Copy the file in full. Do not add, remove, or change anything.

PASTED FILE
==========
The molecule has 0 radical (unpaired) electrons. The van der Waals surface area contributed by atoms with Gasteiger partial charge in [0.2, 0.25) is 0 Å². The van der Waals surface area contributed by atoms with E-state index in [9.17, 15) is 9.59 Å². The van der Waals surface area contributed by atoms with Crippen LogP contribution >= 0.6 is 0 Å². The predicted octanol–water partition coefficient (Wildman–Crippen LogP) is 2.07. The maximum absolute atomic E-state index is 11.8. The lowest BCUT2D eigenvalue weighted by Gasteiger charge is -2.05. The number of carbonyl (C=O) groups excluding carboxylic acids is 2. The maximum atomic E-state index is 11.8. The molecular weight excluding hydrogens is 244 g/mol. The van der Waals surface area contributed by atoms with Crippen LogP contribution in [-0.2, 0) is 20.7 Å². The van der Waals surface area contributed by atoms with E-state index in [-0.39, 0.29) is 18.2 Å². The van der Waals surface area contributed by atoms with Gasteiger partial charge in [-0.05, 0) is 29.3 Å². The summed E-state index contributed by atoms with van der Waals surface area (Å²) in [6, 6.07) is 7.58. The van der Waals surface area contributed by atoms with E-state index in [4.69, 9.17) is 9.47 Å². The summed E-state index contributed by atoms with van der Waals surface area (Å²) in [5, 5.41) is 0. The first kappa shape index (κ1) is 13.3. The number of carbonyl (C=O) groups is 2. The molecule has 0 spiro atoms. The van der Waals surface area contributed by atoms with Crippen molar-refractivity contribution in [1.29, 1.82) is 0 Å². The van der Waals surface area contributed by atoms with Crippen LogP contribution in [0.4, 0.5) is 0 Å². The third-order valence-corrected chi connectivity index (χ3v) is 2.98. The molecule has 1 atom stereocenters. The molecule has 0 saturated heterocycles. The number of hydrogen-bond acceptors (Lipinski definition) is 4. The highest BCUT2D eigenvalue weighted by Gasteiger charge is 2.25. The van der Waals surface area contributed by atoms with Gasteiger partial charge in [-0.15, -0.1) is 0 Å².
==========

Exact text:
The molecule has 0 radical (unpaired) electrons. The van der Waals surface area contributed by atoms with Gasteiger partial charge in [0.2, 0.25) is 0 Å². The van der Waals surface area contributed by atoms with E-state index in [9.17, 15) is 9.59 Å². The van der Waals surface area contributed by atoms with Crippen LogP contribution >= 0.6 is 0 Å². The predicted octanol–water partition coefficient (Wildman–Crippen LogP) is 2.07. The maximum absolute atomic E-state index is 11.8. The lowest BCUT2D eigenvalue weighted by Gasteiger charge is -2.05. The number of carbonyl (C=O) groups excluding carboxylic acids is 2. The maximum atomic E-state index is 11.8. The molecular weight excluding hydrogens is 244 g/mol. The van der Waals surface area contributed by atoms with Crippen LogP contribution in [-0.2, 0) is 20.7 Å². The van der Waals surface area contributed by atoms with E-state index in [-0.39, 0.29) is 18.2 Å². The van der Waals surface area contributed by atoms with Gasteiger partial charge in [-0.05, 0) is 29.3 Å². The summed E-state index contributed by atoms with van der Waals surface area (Å²) in [6, 6.07) is 7.58. The van der Waals surface area contributed by atoms with E-state index in [4.69, 9.17) is 9.47 Å². The summed E-state index contributed by atoms with van der Waals surface area (Å²) in [5, 5.41) is 0. The first kappa shape index (κ1) is 13.3. The number of carbonyl (C=O) groups is 2. The molecule has 0 spiro atoms. The van der Waals surface area contributed by atoms with Crippen molar-refractivity contribution in [1.29, 1.82) is 0 Å². The van der Waals surface area contributed by atoms with Crippen LogP contribution in [0.4, 0.5) is 0 Å². The third-order valence-corrected chi connectivity index (χ3v) is 2.98. The molecule has 1 atom stereocenters. The molecule has 0 saturated heterocycles. The number of hydrogen-bond acceptors (Lipinski definition) is 4. The highest BCUT2D eigenvalue weighted by Gasteiger charge is 2.25. The van der Waals surface area contributed by atoms with Gasteiger partial charge in [-0.15, -0.1) is 0 Å².